Gas price may rise as LNG import starts next year
Lagging five years behind schedule, the government is finally expecting to import Liquefied Natural Gas (LNG) from Qatar from the end of next year to meet Bangladesh's never-ending gas supply shortfall.
As per yesterday's budget speech, once the country starts importing LNG and begins supplying it to the national grid, the government may have to increase gas prices in the country. That is because the cost of LNG import would depend on the international price.
But with some massive gas price hikes already taken place in two installments this year (the latest one taking place yesterday), the nation may not face any significant gas price hike with the use of LNG.
When the government in 2010 initiated a move to import 500 million cubic feet per day (mmcfd) LNG -- which is a little less than one fifth of the country's present gas demand -- it was very costly at the international market. Back then the price hovered around $15 per mmcfd.
Luckily, the price of LNG has gone down significantly since 2013. It is hovering around $3 to $4 in recent times.
The average gas sales rate in Bangladesh as of yesterday was Tk 221.7 per mmcfd. This price is Tk 20-30 lower than LNG of same quantity. Therefore, the need for price adjustment after LNG import would not be very significant.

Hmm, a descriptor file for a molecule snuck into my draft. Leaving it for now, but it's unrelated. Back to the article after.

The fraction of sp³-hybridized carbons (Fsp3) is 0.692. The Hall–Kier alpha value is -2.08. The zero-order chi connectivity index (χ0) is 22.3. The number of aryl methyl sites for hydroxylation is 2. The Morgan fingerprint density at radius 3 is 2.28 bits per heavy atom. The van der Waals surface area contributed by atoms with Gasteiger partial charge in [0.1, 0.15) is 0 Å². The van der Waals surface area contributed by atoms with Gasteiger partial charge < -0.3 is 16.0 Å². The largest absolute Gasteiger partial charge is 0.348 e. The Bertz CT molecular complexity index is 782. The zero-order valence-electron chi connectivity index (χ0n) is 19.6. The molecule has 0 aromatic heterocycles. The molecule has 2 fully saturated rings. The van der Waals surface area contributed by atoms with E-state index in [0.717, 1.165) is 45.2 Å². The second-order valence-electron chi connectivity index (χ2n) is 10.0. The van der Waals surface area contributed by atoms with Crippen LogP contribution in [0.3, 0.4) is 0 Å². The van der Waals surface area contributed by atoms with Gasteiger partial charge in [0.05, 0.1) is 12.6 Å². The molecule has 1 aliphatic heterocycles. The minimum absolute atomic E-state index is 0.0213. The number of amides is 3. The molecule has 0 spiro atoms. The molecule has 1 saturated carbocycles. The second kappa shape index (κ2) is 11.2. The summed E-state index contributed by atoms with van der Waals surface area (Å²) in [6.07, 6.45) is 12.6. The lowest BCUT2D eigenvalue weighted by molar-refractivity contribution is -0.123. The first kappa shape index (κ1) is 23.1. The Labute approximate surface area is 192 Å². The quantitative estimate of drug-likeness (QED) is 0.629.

Finance Minister AMA Muhith yesterday said, “People are debating the issue of increasing gas prices. Gas will be purchased at international prices when its import begins in 2018. The current rate of taxes levied on gas, therefore, has to be rationalised. Consequently, the unit price of gas will undoubtedly increase. The gas price, however, will be adjusted by following the policy of subsidising.”
Bangladesh currently supplies around 2,700 mmcfd gas from various gas fields across the country. According to Petrobangla, there is a constant shortfall of around 700 to 800 mmcfd.
Given that the demand for gas would continue to increase, the government in 2010 initiated the project to import LNG from Qatar. To receive the liquid gas and convert it to regular gas for local consumption, the nation needed an LNG terminal with relevant facilities at Maheshkhali from where a gas pipeline would transmit the imported energy to the national grid. Initially, it was targeted that the import would be possible from 2012-13.
But the government failed to make any headway with the project till last year. Now a project is being implemented with the target to facilitate the LNG import.
Side by side, the government has signed a contract with local energy company Summit to facilitate import of another 500 mmcfd LNG. There are moves to build two more LNG terminals of similar capacities -- one by a Malaysian venture and another by Indian company Reliance.
“All in all, the government has taken steps for import of 2000 mmcfd LNG,” said a Petrobangla official.
If this volume of gas is imported, that would almost catch up the local gas production. This means, in future the price of local gas would be greatly influenced by the international LNG price.
But this would be rewarding for the nation, as this will help keep the gas-based power plants, fertilizer factories and private and public industries producing products at a reasonable price. The LNG is environment friendly and its addition would reinforce the country's energy security.